|The first excerpt represents the past or something you must release, and is drawn from King James Bible:
to eat up my flesh, they stumbled and fell.
PSA 27:3 Though an host should encamp against me, my heart shall not
fear: though war should rise against me, in this will I be confident.
PSA 27:4 One thing have I desired of the LORD, that will I seek after;
that I may dwell in the house of the LORD all the days of my life, to
behold the beauty of the LORD, and to enquire in his temple.
PSA 27:5 For in the time of trouble he shall hide me in his pavilion:
in the secret of his tabernacle shall he hide me; he shall set me up
upon a rock.
PSA 27:6 And now shall mine head be lifted up above mine enemies round
about me: therefore will I offer in his tabernacle sacrifices of joy; I
King James Bible
|The second excerpt represents the present or the deciding factor of the moment, and is drawn from The Glimpses of the Moon by Edith Wharton:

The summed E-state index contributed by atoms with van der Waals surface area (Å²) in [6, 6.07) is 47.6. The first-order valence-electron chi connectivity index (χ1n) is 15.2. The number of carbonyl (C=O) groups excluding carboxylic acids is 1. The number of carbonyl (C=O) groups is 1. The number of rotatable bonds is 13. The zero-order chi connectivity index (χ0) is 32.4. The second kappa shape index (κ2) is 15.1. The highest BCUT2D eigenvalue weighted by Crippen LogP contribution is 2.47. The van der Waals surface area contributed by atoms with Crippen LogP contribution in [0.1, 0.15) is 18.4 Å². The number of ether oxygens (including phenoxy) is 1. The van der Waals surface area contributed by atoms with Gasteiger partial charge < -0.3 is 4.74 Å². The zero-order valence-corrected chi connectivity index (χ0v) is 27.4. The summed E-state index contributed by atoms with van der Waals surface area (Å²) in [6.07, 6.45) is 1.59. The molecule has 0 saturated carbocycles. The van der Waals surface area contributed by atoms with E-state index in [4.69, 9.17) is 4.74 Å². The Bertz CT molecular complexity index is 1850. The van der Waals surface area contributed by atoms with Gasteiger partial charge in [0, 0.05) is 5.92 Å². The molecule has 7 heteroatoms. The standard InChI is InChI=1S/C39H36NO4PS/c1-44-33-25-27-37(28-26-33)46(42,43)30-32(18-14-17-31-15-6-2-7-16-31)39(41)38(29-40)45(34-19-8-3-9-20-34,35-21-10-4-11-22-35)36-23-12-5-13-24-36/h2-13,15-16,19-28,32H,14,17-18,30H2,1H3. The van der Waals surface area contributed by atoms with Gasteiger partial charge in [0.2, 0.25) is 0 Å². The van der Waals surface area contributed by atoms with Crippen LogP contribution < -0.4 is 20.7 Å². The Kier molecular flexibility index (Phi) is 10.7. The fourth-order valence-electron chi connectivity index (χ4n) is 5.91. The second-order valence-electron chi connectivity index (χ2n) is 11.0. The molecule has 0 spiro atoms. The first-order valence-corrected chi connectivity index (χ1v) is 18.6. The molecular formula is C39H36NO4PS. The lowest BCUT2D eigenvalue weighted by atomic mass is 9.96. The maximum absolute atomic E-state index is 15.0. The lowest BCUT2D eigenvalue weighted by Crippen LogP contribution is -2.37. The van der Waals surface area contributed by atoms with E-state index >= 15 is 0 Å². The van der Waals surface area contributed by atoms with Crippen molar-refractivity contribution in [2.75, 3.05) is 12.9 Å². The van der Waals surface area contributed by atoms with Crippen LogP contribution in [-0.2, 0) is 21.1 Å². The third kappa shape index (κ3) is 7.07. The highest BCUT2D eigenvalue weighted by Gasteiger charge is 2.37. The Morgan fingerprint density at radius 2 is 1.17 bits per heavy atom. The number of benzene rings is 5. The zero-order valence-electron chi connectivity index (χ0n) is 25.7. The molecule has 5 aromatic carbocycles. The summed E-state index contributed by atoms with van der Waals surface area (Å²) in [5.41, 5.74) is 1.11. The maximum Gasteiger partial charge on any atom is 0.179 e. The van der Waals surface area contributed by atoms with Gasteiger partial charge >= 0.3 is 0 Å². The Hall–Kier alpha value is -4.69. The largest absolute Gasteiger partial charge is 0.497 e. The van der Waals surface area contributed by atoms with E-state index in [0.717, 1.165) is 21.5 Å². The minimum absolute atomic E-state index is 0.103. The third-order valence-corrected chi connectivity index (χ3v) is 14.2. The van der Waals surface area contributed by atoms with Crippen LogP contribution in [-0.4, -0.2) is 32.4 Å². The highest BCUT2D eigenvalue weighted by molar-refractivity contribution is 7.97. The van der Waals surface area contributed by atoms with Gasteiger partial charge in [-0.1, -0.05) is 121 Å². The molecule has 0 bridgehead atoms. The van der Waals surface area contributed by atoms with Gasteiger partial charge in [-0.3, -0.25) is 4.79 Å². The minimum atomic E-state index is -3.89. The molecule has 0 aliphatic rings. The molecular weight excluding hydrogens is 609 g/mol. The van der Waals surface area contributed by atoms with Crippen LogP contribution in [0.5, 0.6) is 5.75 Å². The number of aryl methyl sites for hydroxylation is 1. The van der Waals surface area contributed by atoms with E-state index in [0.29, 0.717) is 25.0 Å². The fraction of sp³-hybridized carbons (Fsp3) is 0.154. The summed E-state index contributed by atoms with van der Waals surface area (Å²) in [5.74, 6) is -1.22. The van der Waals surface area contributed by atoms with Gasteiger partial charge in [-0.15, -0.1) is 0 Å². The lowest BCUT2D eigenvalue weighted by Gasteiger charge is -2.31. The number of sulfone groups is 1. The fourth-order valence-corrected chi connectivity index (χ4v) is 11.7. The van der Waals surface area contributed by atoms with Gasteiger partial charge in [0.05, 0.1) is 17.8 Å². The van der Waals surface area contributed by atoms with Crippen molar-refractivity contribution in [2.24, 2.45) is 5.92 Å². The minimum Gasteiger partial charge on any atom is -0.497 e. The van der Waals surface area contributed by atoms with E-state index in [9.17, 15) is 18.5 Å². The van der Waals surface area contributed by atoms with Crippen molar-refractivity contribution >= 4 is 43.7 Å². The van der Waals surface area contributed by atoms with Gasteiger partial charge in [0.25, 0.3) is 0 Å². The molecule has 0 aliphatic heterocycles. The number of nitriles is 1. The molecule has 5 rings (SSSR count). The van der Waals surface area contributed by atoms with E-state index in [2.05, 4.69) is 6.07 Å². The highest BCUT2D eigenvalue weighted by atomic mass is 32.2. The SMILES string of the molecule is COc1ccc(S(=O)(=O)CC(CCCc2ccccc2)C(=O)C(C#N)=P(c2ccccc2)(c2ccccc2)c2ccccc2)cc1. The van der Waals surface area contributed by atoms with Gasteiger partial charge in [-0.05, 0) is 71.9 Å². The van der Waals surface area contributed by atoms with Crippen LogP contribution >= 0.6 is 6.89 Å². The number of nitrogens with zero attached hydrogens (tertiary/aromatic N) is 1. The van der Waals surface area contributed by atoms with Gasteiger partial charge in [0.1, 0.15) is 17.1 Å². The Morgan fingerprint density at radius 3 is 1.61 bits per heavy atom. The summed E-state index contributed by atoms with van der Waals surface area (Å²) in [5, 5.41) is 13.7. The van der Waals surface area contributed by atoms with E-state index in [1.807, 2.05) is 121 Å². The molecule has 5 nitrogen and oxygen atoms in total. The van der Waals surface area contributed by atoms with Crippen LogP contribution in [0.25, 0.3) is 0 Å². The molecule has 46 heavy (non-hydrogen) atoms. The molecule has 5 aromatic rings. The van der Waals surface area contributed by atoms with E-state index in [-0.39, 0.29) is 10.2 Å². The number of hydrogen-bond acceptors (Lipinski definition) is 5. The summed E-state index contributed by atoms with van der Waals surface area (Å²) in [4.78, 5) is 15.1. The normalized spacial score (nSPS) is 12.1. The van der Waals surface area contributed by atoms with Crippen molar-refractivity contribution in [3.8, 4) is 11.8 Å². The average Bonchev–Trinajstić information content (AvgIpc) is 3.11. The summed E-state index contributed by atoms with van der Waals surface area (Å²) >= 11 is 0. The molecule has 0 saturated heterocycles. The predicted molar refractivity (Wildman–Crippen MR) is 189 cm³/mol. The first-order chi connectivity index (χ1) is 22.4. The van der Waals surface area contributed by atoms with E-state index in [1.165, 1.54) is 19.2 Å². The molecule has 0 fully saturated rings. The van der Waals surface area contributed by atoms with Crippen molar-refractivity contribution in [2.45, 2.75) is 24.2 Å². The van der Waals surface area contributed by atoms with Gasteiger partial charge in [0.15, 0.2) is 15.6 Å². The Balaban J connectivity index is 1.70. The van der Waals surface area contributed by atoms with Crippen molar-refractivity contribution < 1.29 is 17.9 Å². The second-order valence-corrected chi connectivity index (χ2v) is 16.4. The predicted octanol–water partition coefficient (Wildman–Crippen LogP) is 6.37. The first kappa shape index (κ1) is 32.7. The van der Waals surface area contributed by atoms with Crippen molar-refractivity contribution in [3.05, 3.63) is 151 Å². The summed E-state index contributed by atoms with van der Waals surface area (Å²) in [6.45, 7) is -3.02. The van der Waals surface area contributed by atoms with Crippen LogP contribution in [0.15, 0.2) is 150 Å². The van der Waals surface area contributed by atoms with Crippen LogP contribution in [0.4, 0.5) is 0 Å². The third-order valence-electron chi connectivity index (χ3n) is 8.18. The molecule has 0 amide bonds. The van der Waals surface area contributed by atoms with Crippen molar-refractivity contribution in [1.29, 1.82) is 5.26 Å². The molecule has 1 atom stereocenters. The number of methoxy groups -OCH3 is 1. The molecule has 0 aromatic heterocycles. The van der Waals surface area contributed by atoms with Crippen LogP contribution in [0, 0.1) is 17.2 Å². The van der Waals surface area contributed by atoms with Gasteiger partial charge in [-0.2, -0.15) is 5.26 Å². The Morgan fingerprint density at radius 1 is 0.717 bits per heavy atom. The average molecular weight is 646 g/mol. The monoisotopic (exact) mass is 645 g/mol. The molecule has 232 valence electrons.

grumbling a little at the bourgeois character of the dishes.
"Capital food of its kind, no doubt, but coarsish, don't you
think? Well, I don't mind ... it's rather a jolly change from
the Luxe cooking. A new sensation--I'm all for new sensations,
ain't you, my dear?" He re-filled their champagne glasses,
flung an arm sideways over his chair, and smiled at her with a
As the champagne flowed his confidences flowed with it.
"Suppose you know what I'm here for--this divorce business? We
wanted to settle it quietly without a fuss, and of course Paris
is the best place for that sort of job. Live and let live; no
|The third excerpt represents the future or something you must embrace, and is drawn from Heart of Darkness by Joseph Conrad:
but what thrilled you was just the thought of their humanity--
like yours--the thought of your remote kinship with this
wild and passionate uproar. Ugly. Yes, it was ugly enough;
but if you were man enough you would admit to yourself
that there ywas in you just the faintest trace of a response
to the terrible frankness of that noise, a dim suspicion
of there being a meaning in it which you--you so remote from
the night of first ages--could comprehend. And why not?
The mind of man is capable of anything--because everything is in it,
all the past as well as all the future. What was there after all?
Joy, fear, sorrow, devotion, valour, rage--who can tell?--
Heart of Darkness